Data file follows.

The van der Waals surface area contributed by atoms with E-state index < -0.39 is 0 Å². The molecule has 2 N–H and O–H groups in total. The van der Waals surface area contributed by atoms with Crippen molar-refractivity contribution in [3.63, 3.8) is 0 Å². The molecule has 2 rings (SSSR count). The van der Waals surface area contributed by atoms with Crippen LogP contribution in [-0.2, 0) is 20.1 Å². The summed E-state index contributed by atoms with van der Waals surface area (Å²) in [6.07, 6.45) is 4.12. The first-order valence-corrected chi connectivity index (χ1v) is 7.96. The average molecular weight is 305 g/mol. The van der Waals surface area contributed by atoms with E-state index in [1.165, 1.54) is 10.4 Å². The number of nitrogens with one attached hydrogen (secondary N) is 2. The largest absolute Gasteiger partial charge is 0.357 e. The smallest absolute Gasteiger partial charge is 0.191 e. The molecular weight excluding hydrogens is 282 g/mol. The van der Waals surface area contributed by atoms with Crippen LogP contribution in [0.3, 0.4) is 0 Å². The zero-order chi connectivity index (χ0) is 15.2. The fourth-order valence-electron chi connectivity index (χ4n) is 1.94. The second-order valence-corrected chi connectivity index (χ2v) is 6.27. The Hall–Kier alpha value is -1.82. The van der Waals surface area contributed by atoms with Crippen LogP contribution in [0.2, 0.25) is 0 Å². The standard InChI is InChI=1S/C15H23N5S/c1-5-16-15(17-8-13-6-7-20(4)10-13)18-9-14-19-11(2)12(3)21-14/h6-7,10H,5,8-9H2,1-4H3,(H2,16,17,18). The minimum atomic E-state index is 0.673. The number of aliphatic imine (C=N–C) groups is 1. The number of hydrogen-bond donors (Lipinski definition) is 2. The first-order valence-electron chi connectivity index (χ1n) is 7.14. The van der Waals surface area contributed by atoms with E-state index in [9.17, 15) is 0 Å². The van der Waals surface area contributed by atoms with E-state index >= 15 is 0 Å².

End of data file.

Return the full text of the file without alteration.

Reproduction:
The van der Waals surface area contributed by atoms with E-state index < -0.39 is 0 Å². The molecule has 2 N–H and O–H groups in total. The van der Waals surface area contributed by atoms with Crippen molar-refractivity contribution in [3.63, 3.8) is 0 Å². The molecule has 2 rings (SSSR count). The van der Waals surface area contributed by atoms with Crippen LogP contribution in [-0.2, 0) is 20.1 Å². The summed E-state index contributed by atoms with van der Waals surface area (Å²) in [6.07, 6.45) is 4.12. The first-order valence-corrected chi connectivity index (χ1v) is 7.96. The average molecular weight is 305 g/mol. The van der Waals surface area contributed by atoms with E-state index in [1.165, 1.54) is 10.4 Å². The number of nitrogens with one attached hydrogen (secondary N) is 2. The largest absolute Gasteiger partial charge is 0.357 e. The smallest absolute Gasteiger partial charge is 0.191 e. The molecular weight excluding hydrogens is 282 g/mol. The van der Waals surface area contributed by atoms with Crippen LogP contribution in [0.3, 0.4) is 0 Å². The zero-order chi connectivity index (χ0) is 15.2. The fourth-order valence-electron chi connectivity index (χ4n) is 1.94. The second-order valence-corrected chi connectivity index (χ2v) is 6.27. The Hall–Kier alpha value is -1.82. The van der Waals surface area contributed by atoms with Crippen LogP contribution in [0.2, 0.25) is 0 Å². The standard InChI is InChI=1S/C15H23N5S/c1-5-16-15(17-8-13-6-7-20(4)10-13)18-9-14-19-11(2)12(3)21-14/h6-7,10H,5,8-9H2,1-4H3,(H2,16,17,18). The minimum atomic E-state index is 0.673. The number of aliphatic imine (C=N–C) groups is 1. The number of hydrogen-bond donors (Lipinski definition) is 2. The first-order valence-electron chi connectivity index (χ1n) is 7.14. The van der Waals surface area contributed by atoms with E-state index in [9.17, 15) is 0 Å². The van der Waals surface area contributed by atoms with E-state index >= 15 is 0 Å².